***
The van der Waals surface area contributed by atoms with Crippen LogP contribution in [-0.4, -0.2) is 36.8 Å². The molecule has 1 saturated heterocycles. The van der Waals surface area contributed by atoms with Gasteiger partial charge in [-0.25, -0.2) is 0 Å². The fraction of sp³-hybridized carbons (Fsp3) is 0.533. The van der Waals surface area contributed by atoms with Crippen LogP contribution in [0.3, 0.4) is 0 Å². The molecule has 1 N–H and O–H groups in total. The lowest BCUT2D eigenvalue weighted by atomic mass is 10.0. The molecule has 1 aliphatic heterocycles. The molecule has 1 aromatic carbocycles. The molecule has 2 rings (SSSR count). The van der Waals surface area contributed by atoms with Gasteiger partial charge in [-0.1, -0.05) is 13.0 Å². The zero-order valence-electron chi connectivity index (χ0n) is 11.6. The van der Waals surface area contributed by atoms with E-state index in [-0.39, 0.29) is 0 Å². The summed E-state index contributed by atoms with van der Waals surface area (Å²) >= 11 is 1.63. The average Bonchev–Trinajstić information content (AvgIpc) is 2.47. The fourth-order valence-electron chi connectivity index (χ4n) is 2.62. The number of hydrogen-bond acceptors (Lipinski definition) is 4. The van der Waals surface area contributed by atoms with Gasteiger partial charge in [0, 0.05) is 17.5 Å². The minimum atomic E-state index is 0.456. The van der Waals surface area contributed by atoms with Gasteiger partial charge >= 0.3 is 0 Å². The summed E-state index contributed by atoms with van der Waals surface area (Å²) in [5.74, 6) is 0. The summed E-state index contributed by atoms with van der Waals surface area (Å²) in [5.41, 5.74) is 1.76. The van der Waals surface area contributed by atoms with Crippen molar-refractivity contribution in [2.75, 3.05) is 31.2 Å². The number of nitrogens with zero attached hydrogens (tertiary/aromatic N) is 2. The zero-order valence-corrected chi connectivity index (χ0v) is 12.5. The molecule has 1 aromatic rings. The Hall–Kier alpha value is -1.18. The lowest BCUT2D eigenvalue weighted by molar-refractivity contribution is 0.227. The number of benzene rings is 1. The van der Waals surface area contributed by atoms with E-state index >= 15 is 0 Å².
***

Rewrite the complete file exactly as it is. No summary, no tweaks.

The van der Waals surface area contributed by atoms with Crippen LogP contribution in [-0.4, -0.2) is 36.8 Å². The molecule has 1 saturated heterocycles. The van der Waals surface area contributed by atoms with Gasteiger partial charge in [-0.25, -0.2) is 0 Å². The fraction of sp³-hybridized carbons (Fsp3) is 0.533. The van der Waals surface area contributed by atoms with Crippen LogP contribution in [0.3, 0.4) is 0 Å². The molecule has 1 N–H and O–H groups in total. The lowest BCUT2D eigenvalue weighted by atomic mass is 10.0. The molecule has 1 aliphatic heterocycles. The molecule has 1 aromatic carbocycles. The molecule has 2 rings (SSSR count). The van der Waals surface area contributed by atoms with Gasteiger partial charge in [-0.1, -0.05) is 13.0 Å². The zero-order valence-electron chi connectivity index (χ0n) is 11.6. The van der Waals surface area contributed by atoms with E-state index in [-0.39, 0.29) is 0 Å². The summed E-state index contributed by atoms with van der Waals surface area (Å²) >= 11 is 1.63. The average Bonchev–Trinajstić information content (AvgIpc) is 2.47. The fourth-order valence-electron chi connectivity index (χ4n) is 2.62. The number of hydrogen-bond acceptors (Lipinski definition) is 4. The van der Waals surface area contributed by atoms with Gasteiger partial charge in [0, 0.05) is 17.5 Å². The minimum atomic E-state index is 0.456. The van der Waals surface area contributed by atoms with Gasteiger partial charge >= 0.3 is 0 Å². The summed E-state index contributed by atoms with van der Waals surface area (Å²) in [5.74, 6) is 0. The summed E-state index contributed by atoms with van der Waals surface area (Å²) in [5.41, 5.74) is 1.76. The van der Waals surface area contributed by atoms with Crippen molar-refractivity contribution in [2.75, 3.05) is 31.2 Å². The number of nitrogens with zero attached hydrogens (tertiary/aromatic N) is 2. The zero-order valence-corrected chi connectivity index (χ0v) is 12.5. The molecule has 1 aromatic rings. The Hall–Kier alpha value is -1.18. The lowest BCUT2D eigenvalue weighted by molar-refractivity contribution is 0.227. The number of benzene rings is 1. The van der Waals surface area contributed by atoms with E-state index >= 15 is 0 Å².